Category Archives: Land Use

What You Can Do About Issues in Your Neighborhood

BendBugWe live in a vibrant, beautiful neighborhood. It’s centrally located and full of amenities that people from throughout our community come to enjoy. This can sometimes cause frustrations for the people who live here. Here are some common questions and issues that have come up, and some answers and information you can use.

With all the people visiting our neighborhood, there’s a lot of traffic. What’s the most effective way to address this?

The City of Bend has a Transportation Safety Advisory Committee that prioritizes, recommends and coordinates traffic safety programs. The committee meets quarterly and is made up of volunteer citizens and city staff. For more information, or to get involved, visit bendoregon.gov/TSAC.

Slower, Safer, Bend is a grass roots organization dedicated to building a safer, more livable community by focusing on neighborhood street safety. You can find more information on the group and their initiatives at slowersaferbend.org.

A business or residence is having a loud party or event. Who do I call to report this?

You can call the Police non-emergency phone number, 541-693-6911. Keep in mind that calls are handled by the Bend Police Department in order or priority. Depending on the volume of calls, noise complaints may not be the highest priority when you call. For more information on what violates the city’s Noise Ordinance, visit codepublishing.com/OR/bend, and search for Chapter 5.50 – Noise.

There is a car parked in front of my driveway or illegally parked in my neighborhood. Who do I call to report this?

You can also call the non-emergency phone number, 541-693-6911, for this issue. Just like with noise complaints, calls are handled by the Bend Police Department in order or priority.

There are a lot of establishments serving alcohol in our neighborhood. Can the City stop any more from opening up?

Liquor licenses are issued by the Oregon Liquor Control Commission (OLCC). State law authorizes OLCC to require applicants to obtain a Local Governing Bodies’ (like the City of Bend) recommendation before the issuances of an initial license or renewal of an annual license. However, the OLCC does not govern the Local Governing Bodies’ process. Applicants are required to provide notice to the City when applying for a license from OLCC. The City has 45 days to make a recommendation on a new application, and 60 days on a renewal. OLCC may consider the City’s recommendation, but is not bound by it.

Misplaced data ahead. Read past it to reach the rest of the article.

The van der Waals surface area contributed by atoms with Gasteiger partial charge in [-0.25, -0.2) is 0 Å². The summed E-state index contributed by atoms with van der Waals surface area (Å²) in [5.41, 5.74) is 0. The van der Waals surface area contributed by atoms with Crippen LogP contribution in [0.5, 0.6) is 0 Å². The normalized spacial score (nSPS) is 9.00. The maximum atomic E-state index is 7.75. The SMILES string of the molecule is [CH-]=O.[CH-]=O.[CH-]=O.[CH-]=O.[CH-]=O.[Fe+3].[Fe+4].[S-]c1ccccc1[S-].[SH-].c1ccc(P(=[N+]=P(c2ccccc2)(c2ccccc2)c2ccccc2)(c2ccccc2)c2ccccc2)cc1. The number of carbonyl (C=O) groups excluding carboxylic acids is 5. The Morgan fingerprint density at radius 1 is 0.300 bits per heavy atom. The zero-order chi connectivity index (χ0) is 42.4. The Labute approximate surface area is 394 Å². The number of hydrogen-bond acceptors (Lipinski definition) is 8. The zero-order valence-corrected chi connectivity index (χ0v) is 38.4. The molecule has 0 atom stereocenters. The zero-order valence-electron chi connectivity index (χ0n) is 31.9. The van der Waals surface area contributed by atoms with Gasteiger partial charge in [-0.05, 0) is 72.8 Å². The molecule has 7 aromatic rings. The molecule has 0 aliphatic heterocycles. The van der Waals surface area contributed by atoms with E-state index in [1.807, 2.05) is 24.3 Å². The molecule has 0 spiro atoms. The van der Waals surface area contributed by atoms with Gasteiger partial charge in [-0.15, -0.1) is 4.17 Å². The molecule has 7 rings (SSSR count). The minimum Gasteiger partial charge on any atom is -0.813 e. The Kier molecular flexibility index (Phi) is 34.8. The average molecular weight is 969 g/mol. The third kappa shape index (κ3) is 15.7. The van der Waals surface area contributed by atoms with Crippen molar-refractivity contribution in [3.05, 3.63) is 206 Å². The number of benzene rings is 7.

For more information about the application process and approval/denial criteria, visit oregon.gov/OLCC

Isn’t there a limit to the amount of businesses that can serve alcohol in a certain area?

No, state law does not prohibit the number of liquor licenses that can be issued in a certain area. For more information on Oregon Liquor Laws and the OLCC, visit oregon.gov/OLCC.

I think a business in my neighborhood is over-serving alcohol to its patrons. What can I do?

Most businesses that sell alcohol obey the liquor laws and want to be good neighbors. However, sometimes problems do occur. Public safety is the OLCC’s first priority. If you have information on a business that is not obeying liquor laws, the OLCC wants to know.

If you have a complaint about a business in Bend that sells alcohol, call 541-388- 6292. The OLCC can enforce the liquor laws best when people with a complaint identify themselves and are willing to provide contact information for follow up questions. The OLCC will also take complaints from people who want to remain anonymous. For more information, visit oregon.gov/OLCC.

Many of these issues are complicated and have long-term implications for my neighborhood. What is the city doing to plan for the future and how can I get involved?

There are a number of ways you help shape changes to your neighborhood. Here are some current city projects were you can get involved and stay informed: